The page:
Like many artists and activists right now, artist and producer Nadir Omowale has been reflecting on and reacting to the protests against police brutality happening in Michigan and across the country. It inspired Omowale to finally release a song he's been working on for years. It’s dropping on Juneteenth, a day that celebrates the end of slavery in America. He’s been working on the song since 1998. It’s called “Run.”
Omowale started writing the song more than twenty years ago after hearing about the brutal murder of James Byrd Jr. by white supremacists in Texas. But he says he sat on it, waiting for the right time to release the track.
“The same things keep happening, and I would just keep refining the song.” Omowale said. “And so finally the case of Ahmaud Arbery in Brunswick, Georgia came up where he was being chased, and we watched on video tapes as he’s shot with a shotgun after being chased while jogging through his own neighborhood.”
The song opens with the lyrics “Can’t stop / How far can I run.” It evokes imagery of a Black man running, and the perspective switches back and forth from someone running from the cops during the current moment to an enslaved Black American making a run for freedom. The track’s drums set a distinctive pace, a choice that Omowale says was intentional.
“If you’re running long distances, you have to be able to keep up a good, steady, solid, quick pace. And this is a long distance run, it’s not a sprint, so you can’t go too fast, but if you go too slow you get caught,” Omowale explained. “The drums make it come alive and feel even more urgent and make it feel like somebody’s chasing you.”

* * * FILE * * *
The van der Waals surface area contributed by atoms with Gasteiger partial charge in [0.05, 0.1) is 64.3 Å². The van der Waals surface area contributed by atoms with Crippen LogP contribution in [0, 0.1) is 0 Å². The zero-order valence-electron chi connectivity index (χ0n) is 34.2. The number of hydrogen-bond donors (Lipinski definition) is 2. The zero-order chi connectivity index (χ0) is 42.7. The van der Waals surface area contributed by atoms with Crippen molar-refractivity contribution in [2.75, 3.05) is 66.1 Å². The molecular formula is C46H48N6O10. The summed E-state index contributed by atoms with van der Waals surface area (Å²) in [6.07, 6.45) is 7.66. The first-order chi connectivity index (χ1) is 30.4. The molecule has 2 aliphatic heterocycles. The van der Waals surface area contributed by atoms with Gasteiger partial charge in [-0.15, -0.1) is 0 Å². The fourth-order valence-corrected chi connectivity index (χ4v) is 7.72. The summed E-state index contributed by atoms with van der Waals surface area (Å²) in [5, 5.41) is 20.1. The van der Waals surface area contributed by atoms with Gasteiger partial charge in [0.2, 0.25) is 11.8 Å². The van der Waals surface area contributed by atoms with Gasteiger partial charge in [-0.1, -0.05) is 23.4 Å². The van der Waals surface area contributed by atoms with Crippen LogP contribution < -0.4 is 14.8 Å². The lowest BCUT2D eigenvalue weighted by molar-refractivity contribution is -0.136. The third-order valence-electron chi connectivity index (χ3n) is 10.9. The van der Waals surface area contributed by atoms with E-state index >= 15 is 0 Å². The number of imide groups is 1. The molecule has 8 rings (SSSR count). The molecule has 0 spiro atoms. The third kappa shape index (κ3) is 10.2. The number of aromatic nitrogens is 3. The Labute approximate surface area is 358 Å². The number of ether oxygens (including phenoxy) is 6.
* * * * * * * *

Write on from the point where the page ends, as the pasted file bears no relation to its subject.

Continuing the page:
Omowale lives in Ferndale, a majority white city just outside of Detroit. He has twin seven-year-olds, a boy and a girl. Like most kids their age, the twins don't fully grasp yet what it means to be Black in this country.
“There will probably be an instance in their lives where race becomes a bigger issue, and then we’ll have to explain to them what’s going on.” Omowale said. “They already notice it, they already talk about the fact that there are more “beige” kids than “brown” kids in their school.”
As Omowale watches the protests against police brutality happening across the country, he says he's hopeful that things will change this time.
“We really need to understand what this idea of defunding the police is about,” he said. “It’s about reallocating resources so that it makes more sense, and so that the police are a community asset, like they are to the residents of Ferndale.”
This post was written by Stateside production assistant Olive Scott.
Support for arts and culture coverage is supported in part by an award from the Michigan Council for Arts and Cultural Affairs.